"Those Were The Days"
B Fomin / G Raskin
Ukranian or Russian, a traditional folk song adapted by Gene Raskin, or a brand new song written by Paul McCartney just for Mary Hopkin ......

Many myths have grown around this melodic song, here on this page I will try and trace the history of this beautiful, piece of music.

If you were to do a search on the Internet for "Those were the days", you would come across very many translations, and different titles. I am sure there are many songs on the Internet that have been translated into numerous languages, but I think 'Days' almost tops the charts, so to speak.

I have been trying to trace this songs history for many years, and on my travels have come across many contradictions, but here is what I have found out.

When I first started making enquiries which was around 1999 the majority of information led me to believe that the melody ( I had no Russian words / lyrics as yet ) was traditional and that the the origins of the melody appeared to be strongly claimed by the Russians and Russian gypsy's consider it their song. The name of this song seems to be "DOROGO' DLINNOYU" and translated means .....

"By a long road (or way)"  or
"Along a long road (or way)" or
"On a long way...

Now in December of 2008 I have been contacted by Darya Davydova.
who is a fan of Vertinsky, ( he was the first to record the Russian song) and has kindly been able to help with the intricacies of the language.

So for the first time ( unless I am corrected again ) the song should be called
Dorogoy Dlinnoyu (
Along a long road)

Dorogoy Dlinnoyu
Verse 1:
Yehali na troyke s bubentsami,
(they were riding in a troika with bells)
A vdali mel'kali ogon'ki.
(and in the distance there were glimmering lights)
Mne b seichas, sokoliki, za vami,
(I'd rather go now with you, my dears)
Dushu bi razveyat' ot toski.
(I'd rather distract my soul from the yearning)

Verse 2:
Tak zhiv'a bez radosti, bez muki
(living this way, without joy, without torture,)
Pomnyu ya ushedshiye goda
(I do remember the past years)
I tvoi serebryanie ruki
(and your silvery hands)
V troyke, uletevshey navsegda...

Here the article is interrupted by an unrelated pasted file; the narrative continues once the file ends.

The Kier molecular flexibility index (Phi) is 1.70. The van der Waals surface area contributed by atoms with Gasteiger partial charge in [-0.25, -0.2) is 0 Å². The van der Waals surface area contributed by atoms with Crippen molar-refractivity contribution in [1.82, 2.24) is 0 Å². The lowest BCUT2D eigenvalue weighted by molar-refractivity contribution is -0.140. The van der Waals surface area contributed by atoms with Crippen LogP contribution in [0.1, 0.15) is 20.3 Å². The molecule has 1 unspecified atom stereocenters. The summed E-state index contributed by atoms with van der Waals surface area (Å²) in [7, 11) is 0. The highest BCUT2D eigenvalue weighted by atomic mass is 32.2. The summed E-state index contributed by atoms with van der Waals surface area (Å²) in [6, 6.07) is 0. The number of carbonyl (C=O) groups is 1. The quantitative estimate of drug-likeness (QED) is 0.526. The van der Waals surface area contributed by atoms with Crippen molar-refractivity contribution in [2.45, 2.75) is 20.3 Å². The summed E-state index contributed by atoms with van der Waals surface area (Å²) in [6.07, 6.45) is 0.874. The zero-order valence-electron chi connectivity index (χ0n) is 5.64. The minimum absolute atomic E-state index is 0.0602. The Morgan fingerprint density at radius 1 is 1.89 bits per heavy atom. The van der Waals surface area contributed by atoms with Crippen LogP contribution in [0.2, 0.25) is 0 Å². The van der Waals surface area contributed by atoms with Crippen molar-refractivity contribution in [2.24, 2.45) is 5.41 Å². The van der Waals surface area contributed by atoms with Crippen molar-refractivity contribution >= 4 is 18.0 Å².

(in a troika that flew away forever...)

Verse 3:
Dni begut, pechali umnozhaya,
(The days run on, multiplying the sorrows)
Mne tak trudno proshloe zabit'.
(it is so hard for me to forget the past)
Kak-nibud' odnazhdi, dorogaya,
(Some day, my dear,)
Vi menya svezete horonit'.
(you shall take me to bury) -
it is meant that she will take the
dead hero to the cemetery.

Dorogoy dlinnoyu, da noch'yu lunnoyu,
(Along a long road, and on a moonlit night,)
Da s pesney toy, chto vdal' letit, zvenya,
(And with that song that flies
away with jingle-jangle,)
I s toy starinnoyu, toy semistrunnoyu.
(And with that ancient, seven-stringed one)
meant a guitar
Chto po nocham tak muchila menya...
(That tortured me so much at nights...)

Starinniy is not "old" and not "ancient",
but rather something between these two meanings.
For example, I research old Dachas (country houses)
in a place called Malahovka,
and I often refer to them as "starinniye" -
they were built mostly in the 1900s.

With thanks to Darya Davydova
Dorogoy Dlinnoyu
Verse 1:

Ехали на тройке с бубенцами,
А вдали мелькали огоньки.
Мне б сейчас, соколики, за Вами,
Душу бы развеять от тоски.
Verse 2:

Так живя без радости, без муки,
Помню я ушедшие года,
И твои серебряные руки
В тройке, улетевшей навсегда...
Verse 3:

Дни бегут, печали умножая,
Мне так трудно прошлое забыть.
Как-нибудь однажды, дорогая,
Вы меня свезете хоронить

Дорогой длинною, да ночью лунною,
Да с песней той, что вдаль летит, звеня,
И с той старинною, с той семиструнною,
Что по ночам так мучила меня...

Alexander Vertinsky


This was the first Russian lyrics and translation I had sent to me by
Igor Matveyev and they are very similar to the above

Ehali na trojke s bubencami,

A vdali mel'kali ogon'ki. Mne b sejchas, sokoliki, za Vami,
Dushu by razveyat' ot toski.

Dorogoj dlinnoyu, da noch'yu lunnoyu,
Da s pesnej toj, chto vdal' letit zvenya,
Is toj starinnoyu s toj semistrunnoyu,
Chto po nocham tak muchala menya...

Tak zhivya bez radosti, bez muki,
Pomnyu ya ushedshie goda, I tvoi serebryanye ruki V trojke,
uletevshej navsegda... Dorogoj dlinnoyu...

Dni begut, pechali umnozhaya, Mne tak trudno proshloe zabyt'.
Kak-nibud' odnazhdy, dorogaya,
Vy menya svezete horonit'.

Dorogoj dlinnoyu...

And now - the translation.
There are only three verses in the Russian song.
Words in brackets are not in the text but are implied.

As sung by A.Vertinskiy:
(We) Used to ride in a three-horse carriage with bells (tinkling)
And lights were blinking in the distance
I wish I could go with you (again), falcons
To clear my soul off all my grief

   (Going down) that long road on a moonlight night with that